“I usually can’t get her aroused when I try,” Mark continues. “Which is a shame, because getting a woman off through cunnilingus is one of the things I find most pleasurable.”
There’s an app for that
For people like Mark and Juicy_Peach420 who happen to live in New York City, there is a new hookup app designed to assuage their oral sex frustration. On Headero, “the connection app for people who love oral pleasure,” users can browse eager givers and wanting receivers based on age range and gender identity. Free profiles also display “Energies I’m into” on a sliding scale between “masculine” and “feminine,” while the premium upgrade — “Bliss” mode — publishes more details on what each user is looking for, from meeting arrangements to kinks to body types.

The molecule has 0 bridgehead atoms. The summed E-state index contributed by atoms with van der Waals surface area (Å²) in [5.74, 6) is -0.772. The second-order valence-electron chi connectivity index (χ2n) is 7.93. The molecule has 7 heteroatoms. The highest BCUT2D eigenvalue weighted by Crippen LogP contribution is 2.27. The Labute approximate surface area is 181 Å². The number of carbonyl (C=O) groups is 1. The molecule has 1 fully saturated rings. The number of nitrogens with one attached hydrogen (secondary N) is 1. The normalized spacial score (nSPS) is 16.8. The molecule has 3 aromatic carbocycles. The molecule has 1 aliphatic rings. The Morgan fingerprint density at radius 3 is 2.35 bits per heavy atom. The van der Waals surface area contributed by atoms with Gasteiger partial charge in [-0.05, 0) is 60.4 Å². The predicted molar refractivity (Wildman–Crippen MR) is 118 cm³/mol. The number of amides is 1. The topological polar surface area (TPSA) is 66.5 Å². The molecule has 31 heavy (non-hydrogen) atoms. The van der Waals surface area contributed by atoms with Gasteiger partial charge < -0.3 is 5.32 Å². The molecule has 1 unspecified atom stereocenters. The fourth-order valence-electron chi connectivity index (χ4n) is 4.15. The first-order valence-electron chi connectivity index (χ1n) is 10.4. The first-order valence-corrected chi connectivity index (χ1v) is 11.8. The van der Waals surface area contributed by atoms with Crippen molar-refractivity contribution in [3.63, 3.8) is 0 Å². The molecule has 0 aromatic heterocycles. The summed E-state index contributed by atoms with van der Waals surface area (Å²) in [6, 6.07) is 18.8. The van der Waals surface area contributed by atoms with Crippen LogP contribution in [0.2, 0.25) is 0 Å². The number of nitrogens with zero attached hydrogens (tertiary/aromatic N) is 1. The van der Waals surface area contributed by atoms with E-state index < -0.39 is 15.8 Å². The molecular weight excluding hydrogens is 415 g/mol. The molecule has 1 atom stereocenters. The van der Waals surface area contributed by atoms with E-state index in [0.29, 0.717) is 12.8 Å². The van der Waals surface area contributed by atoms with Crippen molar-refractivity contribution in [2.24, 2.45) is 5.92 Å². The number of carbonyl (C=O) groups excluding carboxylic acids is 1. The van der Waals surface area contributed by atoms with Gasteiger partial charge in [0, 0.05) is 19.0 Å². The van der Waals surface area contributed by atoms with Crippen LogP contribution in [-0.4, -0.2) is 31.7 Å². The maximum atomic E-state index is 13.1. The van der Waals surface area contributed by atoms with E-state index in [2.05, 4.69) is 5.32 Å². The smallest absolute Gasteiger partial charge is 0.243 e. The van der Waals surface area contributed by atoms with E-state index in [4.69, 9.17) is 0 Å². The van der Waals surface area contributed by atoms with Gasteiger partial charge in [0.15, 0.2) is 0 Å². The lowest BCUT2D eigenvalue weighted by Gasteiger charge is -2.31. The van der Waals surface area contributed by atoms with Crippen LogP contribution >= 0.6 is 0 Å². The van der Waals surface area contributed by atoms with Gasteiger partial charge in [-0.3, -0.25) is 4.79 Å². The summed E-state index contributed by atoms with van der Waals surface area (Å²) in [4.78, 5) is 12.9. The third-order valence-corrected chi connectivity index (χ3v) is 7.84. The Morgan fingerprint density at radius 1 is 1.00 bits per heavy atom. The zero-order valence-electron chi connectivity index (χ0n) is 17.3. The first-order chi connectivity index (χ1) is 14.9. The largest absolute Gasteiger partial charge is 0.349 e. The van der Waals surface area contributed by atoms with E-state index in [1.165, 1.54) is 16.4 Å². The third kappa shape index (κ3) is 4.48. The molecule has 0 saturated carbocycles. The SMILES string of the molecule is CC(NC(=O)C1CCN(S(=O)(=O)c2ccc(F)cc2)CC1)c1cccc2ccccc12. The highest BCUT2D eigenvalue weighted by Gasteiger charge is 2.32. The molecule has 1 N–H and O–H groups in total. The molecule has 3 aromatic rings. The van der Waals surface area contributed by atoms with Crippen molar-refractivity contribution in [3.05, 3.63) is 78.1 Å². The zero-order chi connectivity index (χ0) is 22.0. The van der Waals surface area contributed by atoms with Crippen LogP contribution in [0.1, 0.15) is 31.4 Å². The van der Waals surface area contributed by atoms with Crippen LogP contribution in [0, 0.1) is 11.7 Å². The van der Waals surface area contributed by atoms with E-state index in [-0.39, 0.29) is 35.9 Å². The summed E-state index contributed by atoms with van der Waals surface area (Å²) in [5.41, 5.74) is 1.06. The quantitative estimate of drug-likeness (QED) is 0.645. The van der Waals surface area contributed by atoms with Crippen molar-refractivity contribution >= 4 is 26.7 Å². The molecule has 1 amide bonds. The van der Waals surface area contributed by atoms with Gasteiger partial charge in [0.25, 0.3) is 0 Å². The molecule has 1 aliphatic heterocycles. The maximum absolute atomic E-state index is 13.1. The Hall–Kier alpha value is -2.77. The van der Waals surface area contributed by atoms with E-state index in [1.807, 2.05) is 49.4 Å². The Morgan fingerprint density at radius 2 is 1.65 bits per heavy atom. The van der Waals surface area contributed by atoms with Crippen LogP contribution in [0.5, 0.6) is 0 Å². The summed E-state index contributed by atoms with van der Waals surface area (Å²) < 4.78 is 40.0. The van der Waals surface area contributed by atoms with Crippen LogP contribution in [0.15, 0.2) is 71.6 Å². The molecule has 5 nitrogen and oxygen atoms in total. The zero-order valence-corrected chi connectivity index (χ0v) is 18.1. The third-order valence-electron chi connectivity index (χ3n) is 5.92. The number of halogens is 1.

Headero founder Stephen Quaderer tells InsideHook that his technology helps fight the still-pervasive cultural stigma against oral sex — and sex in general. With the focus on pleasure as opposed to categorized partners, he says user interactions are also able to “transcend sexuality boxes.”
Quaderer, who’s 38 and identifies as both gay and pansexual, observes that, when it comes to oral sex, “people of all sexualities and clearly all gender identities” enjoy it “and very actively seek [it] out.” On apps like Grindr — which he admits “set the stage” for Headero, though it filters matches by relatively rigid identifiers like “twink” or “bear” — he’s seen straight males who seek blowjobs from other men because they just want an on-demand oral sex experience.
“It was clear that something was happening here,” Quaderer says of the unlikely Grindr trend. “I saw it as a really good avenue to create a space that was actually for everyone.”
The origins of the oral sex problem